For starters, Curtis has no track record writing science-fiction or fantasy (at least not the type one thinks of when bandying about such terms), and while it seemed gratifying to have such a high profile writer onboard, nothing in his works indicated that, with only 45 minutes to play, he’d likely create anything more than an amusing romp. Perhaps it was less Curtis himself, and more the new series having a pretty bad track record when it comes to tackling historical figures, regardless of who’s writing them. In fact, they typically seem to end up…amusing romps. Probably the best was the first one, “The Unquiet Dead,” which featured Charles Dickens, and from there they’ve kind of incrementally gone downhill. I didn’t think the formula could get much worse than “The Unicorn and the Wasp” with Agatha Christie, but along came “Victory of the Daleks” with Winston Churchill to prove me wrong. So imagine my surprise upon discovering that Curtis trashed my expectations by creating a deep, lovely, tortured thing of beauty that reduced me to tears. I have really got to start trusting this guy. His name is a stamp of quality no matter what “they” say.

(Editor’s note: I’ll second that, having interviewed Mr. Curtis in connection with the release of “Pirate Radio.” You can check out the conversation by clicking here.)

“Vincent and the Doctor” is the new standard by which these types of stories will, or at least should be measured. I have never quite understood the point of the Doctor meeting up with famous figures from the past only so that we can laugh at them and their quaint, backwards ways, all while cramming in little in-jokes that play off of what we know about these people from today’s perspective. Curtis presents us with a fictitious riff on van Gogh that lays waste to the previous approach. His story demands that we feel for van Gogh and his problems, which in turn gives the episode a gravitas that’s lacking in stuff like “The Shakespeare Code,” in which young Will was little more than a smarmy Casanova. Curtis comes from a place that has a huge amount of respect for this artist, as well as understanding that van Gogh’s troubled history was a big part of what made him the artist he was. Curtis also wisely avoids tackling the infamous ear-cutting incident, which is something a lesser writer would’ve worked into the story by having the alien lob it off or some such nonsense.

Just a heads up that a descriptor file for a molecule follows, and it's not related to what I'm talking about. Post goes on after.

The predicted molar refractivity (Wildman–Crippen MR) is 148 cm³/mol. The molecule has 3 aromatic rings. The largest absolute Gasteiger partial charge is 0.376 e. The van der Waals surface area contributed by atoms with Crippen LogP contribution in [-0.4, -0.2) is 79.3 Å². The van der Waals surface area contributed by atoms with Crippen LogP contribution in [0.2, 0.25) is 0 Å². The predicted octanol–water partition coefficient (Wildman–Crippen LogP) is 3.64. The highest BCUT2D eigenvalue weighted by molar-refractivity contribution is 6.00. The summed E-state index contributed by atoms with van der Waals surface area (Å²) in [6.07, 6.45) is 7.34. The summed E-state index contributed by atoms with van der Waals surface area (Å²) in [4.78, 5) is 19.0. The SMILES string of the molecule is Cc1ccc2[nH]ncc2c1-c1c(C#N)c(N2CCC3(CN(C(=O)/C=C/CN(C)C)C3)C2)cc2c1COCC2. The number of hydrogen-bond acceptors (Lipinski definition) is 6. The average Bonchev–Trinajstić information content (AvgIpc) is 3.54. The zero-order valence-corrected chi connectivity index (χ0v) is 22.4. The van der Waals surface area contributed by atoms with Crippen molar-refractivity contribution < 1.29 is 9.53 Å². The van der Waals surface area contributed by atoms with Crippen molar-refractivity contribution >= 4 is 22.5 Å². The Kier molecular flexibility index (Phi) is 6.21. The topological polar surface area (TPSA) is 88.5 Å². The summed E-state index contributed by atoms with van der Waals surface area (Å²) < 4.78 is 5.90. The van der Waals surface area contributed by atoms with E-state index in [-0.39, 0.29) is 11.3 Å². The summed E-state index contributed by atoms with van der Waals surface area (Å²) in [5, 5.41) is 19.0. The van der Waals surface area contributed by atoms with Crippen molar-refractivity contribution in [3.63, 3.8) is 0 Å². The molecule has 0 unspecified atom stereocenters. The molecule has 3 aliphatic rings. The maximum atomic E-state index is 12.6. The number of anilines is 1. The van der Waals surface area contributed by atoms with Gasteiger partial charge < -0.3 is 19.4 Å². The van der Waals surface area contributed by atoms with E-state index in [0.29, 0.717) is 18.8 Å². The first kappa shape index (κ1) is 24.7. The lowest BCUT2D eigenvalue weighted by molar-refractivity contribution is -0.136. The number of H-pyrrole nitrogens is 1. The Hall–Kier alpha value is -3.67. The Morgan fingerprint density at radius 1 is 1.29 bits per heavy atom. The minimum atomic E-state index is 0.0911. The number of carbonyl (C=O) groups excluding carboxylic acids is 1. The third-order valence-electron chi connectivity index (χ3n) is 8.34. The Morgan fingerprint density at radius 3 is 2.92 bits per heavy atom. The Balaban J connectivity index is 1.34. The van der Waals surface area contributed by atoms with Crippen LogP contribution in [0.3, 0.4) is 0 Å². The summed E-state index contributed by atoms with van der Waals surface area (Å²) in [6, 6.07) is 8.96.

From the very first sequence, the reality of van Gogh (Tony Curran) painting “Wheatfield with Crows” is mixed with the fantastical element of the unknown in the field, disturbing the birds, and thus giving a reason for the crows in the painting in the first place. Quickly the action moves to the present at the Musée d’Orsay in Paris, and before you can say Bill Nighy, there he is, as Dr. Black. At first it seems a somewhat wasted cameo, but lucky for us Nighy returns before the episode is over. The Doctor has taken Amy to see the van Gogh exhibit at the museum. It seems he’s taken her numerous places since their last adventure, and he’s got a guilty conscience about the loss of Rory, who of course Amy no longer even remembers. The painting “The Church at Auvers” catches the Doctor’s eye, as there’s something in one of the church windows that he recognizes as “evil.” And so it’s off to 1890 to get to the bottom of it all.

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Doctor Who 5.5 – Flesh and Stone

Now I’d had a little bit to drink – OK, a lot to drink – before I watched “Flesh and Stone,” and when it was over I swore it was the best episode of new “Who” ever. Upon sobering up, I watched it again. It was not the best episode of new “Who” ever…but it was still pretty damn great, and certainly both parts of this story combined make for one helluva sterling example of what makes the new series tick. Indeed, from now on, when I want to turn somebody on to this show, it may very well be through this two-parter.

I’ve written before about my theories of “Who” cliffhangers, which essentially boils down to “the resolve is rarely as good as the hang.” In this case that probably still holds, but Moffat came awfully close to equaling the hang by delivering a way out of an impossible situation that was surprising and fun. I’m not sure it made a whole lot of sense – the destruction of the gravity globe gave them an updraft? They must make this shit up as they go along (of course, how else do you do it?). The shifting of the camera turning around to show the group on ceiling was gorgeous and great little reveal. But the save is short-lived, and the Angels are restoring themselves via the power of the Byzantium. Everybody follows the Doctor into the ship, and once again, the camera has a lot of fun here – the shot of the Doctor standing upright as Amy looks down the hole at him.

Octavian: “Dr. Song, I’ve lost good Clerics today. Do you trust this man?”
River: “I absolutely trust him.”
Octavian: “He’s not some kind of madman then?”
River: (beat) “I absolutely trust him.”